MB: Broadcasting from the studios of KCCU on the campus of Cameron University. This is a Texoma Report. I’m Melissa Beck and now the news.
MB: James Gotman is the Vocational and Rehabilitation Specialist for VR02 in Altus, Oklahoma which is part of the Oklahoma Department of Rehabilitation Services. This year they are celebrating 100 years of service in the state. I spoke with him to find out more about the services they offer and how business owners, educational entities, and the disabled in need of jobs and job training can utilize their organization. This is part-one of a two-part segment.
James, thank you so much for speaking with us today. I see you’re having a 100th year anniversary celebration of the rehabilitation program?
JG: This is the 100th year anniversary in June. President Woodrow Wilson signed the Smith-Fess Act of 1920 also known as the Industrial Rehabilitation Act and referred to as “The National Civilian Vocational Rehabilitation Act,” into law on June 2, 1920. The Oklahoma Department of Rehabilitation Services was established as an independent agency on July 1, 1993 and we celebrated 25 years last year. We have a good history.
MB: You certainly do have a good history of helping the community in Oklahoma. That’s something to be very proud of.
JG: Yes, we serve about 17 to 20,000 people a year with Mental, physical and visual disabilities as well as hard of hearing and deaf. Oklahoma School for the Deaf and Oklahoma School for the Blind.
MB: Tell me a little about what the Department of Rehabilitation services does for people in our community?
JG: What we do is help people with disabilities prepare for, obtain and maintain or return to work based on whether they were working to begin with or not. We can provide services towards that end of vocational objectives if necessary.
MB: I see you not only help adults but also high school students.
JG: Yes, we provide services for high school transitions to the technology center or college university training or just on-the-job training but ultimately what we provide is towards employment. We also provide a Vocational evaluation if they need it, we provide services during school which is pre-employment transition services such as job expiration; work place learning; work place advocacy and post-secondary counseling.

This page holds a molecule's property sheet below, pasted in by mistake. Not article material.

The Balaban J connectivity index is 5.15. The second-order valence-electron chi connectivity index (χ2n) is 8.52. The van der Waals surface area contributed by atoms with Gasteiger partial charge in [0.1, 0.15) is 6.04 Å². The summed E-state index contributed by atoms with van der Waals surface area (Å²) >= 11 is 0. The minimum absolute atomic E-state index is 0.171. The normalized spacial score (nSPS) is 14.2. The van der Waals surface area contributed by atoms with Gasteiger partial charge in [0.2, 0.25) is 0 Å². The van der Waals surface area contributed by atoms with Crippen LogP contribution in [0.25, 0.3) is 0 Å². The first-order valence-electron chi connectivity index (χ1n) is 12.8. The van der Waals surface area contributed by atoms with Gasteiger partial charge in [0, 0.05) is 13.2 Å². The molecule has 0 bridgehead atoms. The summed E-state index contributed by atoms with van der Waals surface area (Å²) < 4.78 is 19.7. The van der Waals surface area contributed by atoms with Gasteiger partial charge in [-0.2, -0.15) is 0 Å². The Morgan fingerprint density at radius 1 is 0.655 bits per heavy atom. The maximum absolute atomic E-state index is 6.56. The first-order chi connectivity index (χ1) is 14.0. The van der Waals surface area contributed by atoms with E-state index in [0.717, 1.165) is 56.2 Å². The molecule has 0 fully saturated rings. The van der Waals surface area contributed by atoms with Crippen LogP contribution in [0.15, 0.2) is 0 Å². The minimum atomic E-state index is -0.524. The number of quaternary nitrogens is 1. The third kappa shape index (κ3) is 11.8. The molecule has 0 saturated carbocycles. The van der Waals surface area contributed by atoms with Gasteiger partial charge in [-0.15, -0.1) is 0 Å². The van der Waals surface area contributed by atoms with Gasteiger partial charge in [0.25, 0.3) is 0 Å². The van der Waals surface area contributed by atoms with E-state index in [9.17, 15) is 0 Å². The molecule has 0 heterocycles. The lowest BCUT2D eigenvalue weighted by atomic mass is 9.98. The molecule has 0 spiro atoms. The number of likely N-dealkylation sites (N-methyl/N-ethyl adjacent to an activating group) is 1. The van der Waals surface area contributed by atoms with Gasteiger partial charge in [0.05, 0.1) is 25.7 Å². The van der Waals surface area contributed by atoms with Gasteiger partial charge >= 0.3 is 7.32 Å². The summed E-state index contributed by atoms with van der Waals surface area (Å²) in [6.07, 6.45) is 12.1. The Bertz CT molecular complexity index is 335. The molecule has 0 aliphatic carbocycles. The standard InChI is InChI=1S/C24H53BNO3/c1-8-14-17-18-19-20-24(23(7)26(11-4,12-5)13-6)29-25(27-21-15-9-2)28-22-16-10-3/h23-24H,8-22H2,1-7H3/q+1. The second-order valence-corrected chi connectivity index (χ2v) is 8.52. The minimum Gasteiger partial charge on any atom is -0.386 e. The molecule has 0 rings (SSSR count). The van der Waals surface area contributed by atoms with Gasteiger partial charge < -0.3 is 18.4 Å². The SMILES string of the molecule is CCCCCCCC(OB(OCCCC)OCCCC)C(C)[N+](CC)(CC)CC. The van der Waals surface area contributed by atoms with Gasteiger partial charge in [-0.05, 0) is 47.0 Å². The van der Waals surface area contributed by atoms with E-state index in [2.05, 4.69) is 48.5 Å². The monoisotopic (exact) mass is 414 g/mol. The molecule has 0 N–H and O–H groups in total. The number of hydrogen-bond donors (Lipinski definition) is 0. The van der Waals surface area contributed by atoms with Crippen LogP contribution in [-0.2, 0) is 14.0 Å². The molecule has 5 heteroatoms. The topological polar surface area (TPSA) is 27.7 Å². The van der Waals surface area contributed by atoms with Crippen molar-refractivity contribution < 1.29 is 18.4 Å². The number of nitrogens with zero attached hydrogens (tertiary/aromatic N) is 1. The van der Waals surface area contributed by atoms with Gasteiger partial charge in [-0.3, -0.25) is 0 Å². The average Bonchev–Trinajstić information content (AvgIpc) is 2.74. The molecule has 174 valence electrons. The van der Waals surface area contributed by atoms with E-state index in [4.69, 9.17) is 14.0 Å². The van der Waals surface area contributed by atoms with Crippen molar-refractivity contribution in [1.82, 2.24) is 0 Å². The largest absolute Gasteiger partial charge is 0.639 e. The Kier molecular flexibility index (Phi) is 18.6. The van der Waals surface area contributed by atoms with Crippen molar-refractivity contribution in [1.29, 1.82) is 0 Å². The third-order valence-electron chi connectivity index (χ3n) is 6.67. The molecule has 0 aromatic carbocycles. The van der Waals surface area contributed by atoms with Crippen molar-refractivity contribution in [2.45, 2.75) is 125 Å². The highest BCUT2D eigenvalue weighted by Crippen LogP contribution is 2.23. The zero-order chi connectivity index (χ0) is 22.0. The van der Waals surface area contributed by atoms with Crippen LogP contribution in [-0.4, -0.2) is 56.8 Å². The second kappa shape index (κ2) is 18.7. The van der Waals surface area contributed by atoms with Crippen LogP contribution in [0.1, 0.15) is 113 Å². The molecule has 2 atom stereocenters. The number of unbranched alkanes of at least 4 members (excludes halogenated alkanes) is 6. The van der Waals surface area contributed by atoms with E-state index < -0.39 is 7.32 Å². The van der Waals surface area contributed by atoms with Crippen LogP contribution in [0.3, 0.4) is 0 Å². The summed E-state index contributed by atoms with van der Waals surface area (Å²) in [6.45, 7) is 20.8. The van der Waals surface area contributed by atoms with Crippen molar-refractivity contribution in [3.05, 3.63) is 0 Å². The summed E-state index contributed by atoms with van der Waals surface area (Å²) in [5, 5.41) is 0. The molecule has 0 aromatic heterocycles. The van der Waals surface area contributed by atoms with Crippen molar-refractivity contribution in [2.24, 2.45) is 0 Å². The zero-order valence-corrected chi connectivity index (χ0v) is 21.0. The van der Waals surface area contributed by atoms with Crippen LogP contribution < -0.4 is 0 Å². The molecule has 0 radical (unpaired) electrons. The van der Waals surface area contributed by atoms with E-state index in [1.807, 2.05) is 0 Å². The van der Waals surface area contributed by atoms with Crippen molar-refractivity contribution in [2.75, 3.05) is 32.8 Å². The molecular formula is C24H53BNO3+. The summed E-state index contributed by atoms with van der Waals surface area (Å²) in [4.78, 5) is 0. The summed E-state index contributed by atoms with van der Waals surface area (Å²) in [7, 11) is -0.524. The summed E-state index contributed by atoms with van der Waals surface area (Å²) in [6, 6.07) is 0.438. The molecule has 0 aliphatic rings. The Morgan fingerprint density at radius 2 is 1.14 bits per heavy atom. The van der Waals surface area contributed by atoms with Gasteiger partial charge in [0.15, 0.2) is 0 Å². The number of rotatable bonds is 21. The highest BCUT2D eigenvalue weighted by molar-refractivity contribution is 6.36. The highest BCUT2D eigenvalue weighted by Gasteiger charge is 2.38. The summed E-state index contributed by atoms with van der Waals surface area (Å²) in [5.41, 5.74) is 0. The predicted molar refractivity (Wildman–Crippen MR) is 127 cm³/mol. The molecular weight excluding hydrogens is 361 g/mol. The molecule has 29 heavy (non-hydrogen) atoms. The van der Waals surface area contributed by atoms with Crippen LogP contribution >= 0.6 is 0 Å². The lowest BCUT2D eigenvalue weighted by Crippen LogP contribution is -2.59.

MB: I see you also provide Driver’s Ed?
JG: We provide driver training to students with disabilities that need specific equipment or specific help in obtaining a license to drive.
MB: What type of disabilities do you most commonly see with your students who are trying to learn how to get a driver’s license?
JG: Most students we talk with who have specific learning disabilities such as ADHD, deficiency in math, reading or written comprehension or they have intellectual disabilities or physical disabilities that cause a disability towards employment. For us disability is not the condition itself but how it affects your ability to go to work.
MB: So I see you have rehabilitation service partners at DHS, Workforce Oklahoma, College/University and Technology Centers. Can you tell me a little bit about this?
JG: We work with the workforce because they are working towards employment for everyone in the state that needs a job. We specifically target individuals with disabilities so we can help with specific services with specific help towards reaching their employment goal. We work with DHS at times because they have TANNIF. They also have developmental disabilities division that works with emotional intellectual disabilities that were from birth or early onset and we help in conjunction with them in providing job coaching, support employment, employment retention to help them find, learn and be successful on the job.
JG: As far as the college/university and the technology centers we work with them hand in hand to provide assistance to our clients to reach a vocational goal through their training we provide tuition fees, help with tuition and fees; help with the book costs, and if they are traveling a distance transportation.
MB: OKDRS is an Oklahoma State Agency. Where does the funding come from?
JG: The funding comes from the state and the federal. Now the federal matching funds are based on what the state puts in but it’s usually a 21.3% to 78.7% match, the state providing 21.3% and the federal matching at 78.7%.
MB: What would you say employers or to educational institutions looking to use your services? How can they contact you?
JG: They can contact us at The Oklahoma Department of Rehabilitation Services State Office at (800) 845-8476. To apply for services for Oklahoma Rehab go to www.okds.gov. They can get an application online there or if they’re just wanting to contact our office in our area you can contact VR02, Altus at (580) 482-8605 or you can call the 800 number and talk to someone in the state office and they can give you a list of the state agencies, the units in their area so you don’t have to look them up.
MB: The Oklahoma County Sheriff’s Office is going to start handing out eviction notices this week after a two-month hiatus according to statements on the office’s social media account deputy’s will begin enforcing evictions again next Tuesday. Data from the non-profit Open Justice Oklahoma suggests that more than 2,000 evictions have been filed across the state since Governor Kevin State declared a state of emergency in response to the Covid-19 Pandemic. During the same period more than 200,000 Oklahomans have filed new claims for unemployment insurance.
That’s the news for this addition of the Texoma Report. For KCCU, I’m Melissa Beck. The Texoma Report is a production of KCCU news. For more information about featured stories aired during the program go online to kccu.org or visit our Facebook page. Stay Safe and Stay Well.